Generation and characterization of CD19xCD3-bispecific antibodies
Prior studies using various bispecific antibody–based molecules have demonstrated that a broad spectrum of B-cell lymphomas can be targeted for elimination by T cells through the coengagement of CD3 on T cells and CD19 expressed on B cells.14,23,29 To determine the applicability of DART molecules to support redirected T-cell killing and to allow comparison with previously tested bispecific platforms, a CD19xCD3 DART molecule was constructed. The most advanced CD19xCD3 bispecific molecule in clinical development is blinatumomab; therefore, a DART molecule was generated using anti-CD3 and anti-CD19 variable antibody regions identical to those contained in blinatumomab (Figure 1). To gauge the bispecific binding properties and cellular activity of the CD19xCD3 DART molecule, a cognate CD19xCD3 single-chain BiTE molecule (blinatumomab) was generated in parallel to serve as a reference. Compared with the BiTE molecule, which is composed of 2 single-chain Fvs connected by a short linker, the DART molecule is a covalently linked bispecific diabody designed to overcome the limitations of prior bispecific diabodies (Figure 1A).18 Each bispecific molecule was expressed in CHO and purified to homogeneity using antigen-affinity (sCD3) and size-exclusion chromatography (Figure 1B). SDS-PAGE analysis under nonreducing conditions indicated that both BiTE and DART molecules migrate close to 50 kDa, with the majority of the DART molecules being covalently linked. Under reducing conditions, the molecules migrated as anticipated, with the separate DART chains co-migrating around 26 kDa, whereas the single-chain BiTE molecule maintained migration at 50 kDa (Figure 1C). As an alternative strategy, the BiTE molecule was purified using metal-affinity chromatography and SEC. In all assays, this material behaved identically to the CD3 affinity-purified material (data not shown). Both the CD19xCD3 BiTE and DART molecules exhibited dual specific binding in an ELISA format, with the DART molecule demonstrating slightly enhanced binding (Figure 1D). Consistent with this observation, SPR analyses revealed increased affinity of the DART molecule for both CD3 and CD19 compared with the BiTE molecule (Table 1). Equilibrium dissociation constants (Kds) obtained for BiTE-hCD19 (1.3 × 10−9M) and BiTE-hCD3 (2.63 × 10−7M) molecule interactions were consistent with those published for the BiTE molecule interaction with Nalm6 and purified T cells (1.49 × 10−9M and 2.67 × 10−7M, respectively).22 The approximately 2-fold decrease in the Kd for DART interactions with corresponding antigens was mainly due to an increased association rate for hCD3 binding and a lower dissociation rate for hCD19 binding.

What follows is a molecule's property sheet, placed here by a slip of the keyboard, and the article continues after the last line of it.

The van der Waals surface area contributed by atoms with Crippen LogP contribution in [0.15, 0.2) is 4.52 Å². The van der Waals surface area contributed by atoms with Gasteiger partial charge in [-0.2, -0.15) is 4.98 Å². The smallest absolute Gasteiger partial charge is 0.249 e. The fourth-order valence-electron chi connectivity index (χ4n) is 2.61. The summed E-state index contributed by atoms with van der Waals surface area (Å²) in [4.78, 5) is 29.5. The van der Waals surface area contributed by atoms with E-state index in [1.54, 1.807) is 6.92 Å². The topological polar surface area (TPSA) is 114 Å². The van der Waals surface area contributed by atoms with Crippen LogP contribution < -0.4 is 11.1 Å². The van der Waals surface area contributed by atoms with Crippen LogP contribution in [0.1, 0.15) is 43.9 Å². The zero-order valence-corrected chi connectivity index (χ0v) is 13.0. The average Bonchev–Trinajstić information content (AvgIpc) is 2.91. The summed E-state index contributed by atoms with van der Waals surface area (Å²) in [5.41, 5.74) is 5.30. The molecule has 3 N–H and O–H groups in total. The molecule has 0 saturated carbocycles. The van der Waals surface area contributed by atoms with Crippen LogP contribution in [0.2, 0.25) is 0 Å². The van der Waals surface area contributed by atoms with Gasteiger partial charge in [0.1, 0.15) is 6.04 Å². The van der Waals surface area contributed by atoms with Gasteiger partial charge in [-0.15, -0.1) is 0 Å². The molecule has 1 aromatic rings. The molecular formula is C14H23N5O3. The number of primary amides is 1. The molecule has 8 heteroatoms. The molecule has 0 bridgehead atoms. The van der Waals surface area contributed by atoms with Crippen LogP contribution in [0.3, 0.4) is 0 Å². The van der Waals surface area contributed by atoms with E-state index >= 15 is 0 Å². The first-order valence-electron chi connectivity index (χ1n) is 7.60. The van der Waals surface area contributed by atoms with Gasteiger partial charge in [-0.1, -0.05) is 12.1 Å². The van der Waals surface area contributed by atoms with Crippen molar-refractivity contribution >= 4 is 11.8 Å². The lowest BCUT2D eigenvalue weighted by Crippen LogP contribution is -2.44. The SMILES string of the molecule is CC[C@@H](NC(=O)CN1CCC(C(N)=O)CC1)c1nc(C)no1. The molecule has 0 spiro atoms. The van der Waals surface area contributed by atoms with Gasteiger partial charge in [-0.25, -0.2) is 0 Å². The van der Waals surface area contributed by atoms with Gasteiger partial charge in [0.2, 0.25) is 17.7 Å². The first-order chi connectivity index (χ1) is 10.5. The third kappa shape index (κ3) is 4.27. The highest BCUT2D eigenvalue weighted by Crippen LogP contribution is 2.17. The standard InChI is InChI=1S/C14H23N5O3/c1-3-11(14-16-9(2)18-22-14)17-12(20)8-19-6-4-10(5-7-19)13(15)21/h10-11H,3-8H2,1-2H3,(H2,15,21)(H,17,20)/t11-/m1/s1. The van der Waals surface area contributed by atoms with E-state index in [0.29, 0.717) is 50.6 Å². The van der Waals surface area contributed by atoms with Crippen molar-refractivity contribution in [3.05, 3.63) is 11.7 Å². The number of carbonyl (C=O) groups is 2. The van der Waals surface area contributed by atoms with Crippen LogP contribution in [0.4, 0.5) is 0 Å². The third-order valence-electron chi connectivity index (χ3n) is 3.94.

|Protein .||CD3 interaction|
|ka, 1/Ms .||kd, 1/s .||Kd, nM .||ka, 1/Ms .||kd, 1/s .||Kd, nM .|
|CD19xCD3DART molecule||3.2 × 106||0.4||125||1.2 × 106||0.8 × 10−3||0.7|
|CD19xCD3BiTE molecule||1.9 × 106||0.5||263||1.2 × 106||1.5 × 10−3||1.3|
|Protein .||CD3 interaction|
|ka, 1/Ms .||kd, 1/s .||Kd, nM .||ka, 1/Ms .||kd, 1/s .||Kd, nM .|
|CD19xCD3DART molecule||3.2 × 106||0.4||125||1.2 × 106||0.8 × 10−3||0.7|
|CD19xCD3BiTE molecule||1.9 × 106||0.5||263||1.2 × 106||1.5 × 10−3||1.3|
Bispecific proteins at concentrations of 0, 12.5, 25, 50, 100, and 200nM were injected over immobilized antigens. Binding curves were analyzed using BIAevaluation 4.1 software. The association rate constant (ka) and the dissociation rate constant (kd) were estimated by global fitting analysis of the association/dissociation curves to the 1:1 Langmuir interaction model. Kd was calculated as Kd = kd/ka. Data are representative of at least 2 independent experiments.
CD19xCD3 DART molecule exhibits potent redirected killing of B-cell lymphoma
The CD19xCD3 DART molecule was evaluated for its ability to redirect immune cell killing against CD19-expressing malignant B-cell lines using either freshly isolated human PMBCs or IL-2 activated PBMCs as the effector cell population. Experiments performed using multiple independent-donor PBMCs revealed the CD19xCD3 DART molecule to be more potent than the CD19xCD3 BiTE molecule (representative donor data shown in Figure 2). With freshly isolated resting human PBMCs, the maximal level of cytotoxicity mediated by the DART molecule was considerably greater than that mediated by the BiTE molecule, whereas the concentration required to obtain 50% of maximal activity (EC50) was up to 60-fold lower (Figure 2A-B). Analyses performed with IL-2–activated human PBMCs confirmed the DART molecule to be more potent than the BiTE molecule, with a 16-25 times lower EC50, although there was less improvement in the overall level of cell lysis compared with that observed in resting PBMCs (Figure 2D-E). Neither molecule mediated lysis of CD19− cell lines with either resting or activated PBMCs (Figure 2).
The CD19xTCR DART molecule displays potent B-cell lymphoma killing and T-cell activation properties similar to the CD19xCD3 DART molecule